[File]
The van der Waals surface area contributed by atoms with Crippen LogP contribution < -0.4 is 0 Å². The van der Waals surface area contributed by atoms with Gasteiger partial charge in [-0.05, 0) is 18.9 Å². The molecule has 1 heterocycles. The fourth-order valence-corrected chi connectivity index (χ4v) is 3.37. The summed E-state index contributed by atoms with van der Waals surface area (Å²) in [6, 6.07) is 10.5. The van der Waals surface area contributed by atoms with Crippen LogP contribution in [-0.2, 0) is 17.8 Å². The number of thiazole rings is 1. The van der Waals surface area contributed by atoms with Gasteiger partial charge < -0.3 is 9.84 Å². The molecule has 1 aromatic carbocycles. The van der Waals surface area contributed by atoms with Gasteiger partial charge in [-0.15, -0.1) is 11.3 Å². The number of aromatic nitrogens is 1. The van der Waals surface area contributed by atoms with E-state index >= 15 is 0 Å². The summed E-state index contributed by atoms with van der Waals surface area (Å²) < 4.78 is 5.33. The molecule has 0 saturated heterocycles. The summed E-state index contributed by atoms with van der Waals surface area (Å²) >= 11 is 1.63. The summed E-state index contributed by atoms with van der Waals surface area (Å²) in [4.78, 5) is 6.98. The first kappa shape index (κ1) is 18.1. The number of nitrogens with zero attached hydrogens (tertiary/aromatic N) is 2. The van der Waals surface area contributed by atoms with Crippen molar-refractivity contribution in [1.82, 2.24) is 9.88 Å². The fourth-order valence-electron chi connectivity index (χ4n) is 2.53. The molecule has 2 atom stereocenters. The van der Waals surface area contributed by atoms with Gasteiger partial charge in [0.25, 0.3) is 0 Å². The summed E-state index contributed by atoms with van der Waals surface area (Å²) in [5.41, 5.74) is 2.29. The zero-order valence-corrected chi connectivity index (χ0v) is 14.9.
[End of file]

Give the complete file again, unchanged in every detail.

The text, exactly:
The van der Waals surface area contributed by atoms with Crippen LogP contribution < -0.4 is 0 Å². The van der Waals surface area contributed by atoms with Gasteiger partial charge in [-0.05, 0) is 18.9 Å². The molecule has 1 heterocycles. The fourth-order valence-corrected chi connectivity index (χ4v) is 3.37. The summed E-state index contributed by atoms with van der Waals surface area (Å²) in [6, 6.07) is 10.5. The van der Waals surface area contributed by atoms with Crippen LogP contribution in [-0.2, 0) is 17.8 Å². The number of thiazole rings is 1. The van der Waals surface area contributed by atoms with Gasteiger partial charge < -0.3 is 9.84 Å². The molecule has 1 aromatic carbocycles. The van der Waals surface area contributed by atoms with Gasteiger partial charge in [-0.15, -0.1) is 11.3 Å². The number of aromatic nitrogens is 1. The van der Waals surface area contributed by atoms with E-state index >= 15 is 0 Å². The summed E-state index contributed by atoms with van der Waals surface area (Å²) < 4.78 is 5.33. The molecule has 0 saturated heterocycles. The summed E-state index contributed by atoms with van der Waals surface area (Å²) >= 11 is 1.63. The summed E-state index contributed by atoms with van der Waals surface area (Å²) in [4.78, 5) is 6.98. The first kappa shape index (κ1) is 18.1. The number of nitrogens with zero attached hydrogens (tertiary/aromatic N) is 2. The van der Waals surface area contributed by atoms with Crippen molar-refractivity contribution in [1.82, 2.24) is 9.88 Å². The fourth-order valence-electron chi connectivity index (χ4n) is 2.53. The molecule has 2 atom stereocenters. The van der Waals surface area contributed by atoms with Gasteiger partial charge in [0.25, 0.3) is 0 Å². The summed E-state index contributed by atoms with van der Waals surface area (Å²) in [5.41, 5.74) is 2.29. The zero-order valence-corrected chi connectivity index (χ0v) is 14.9.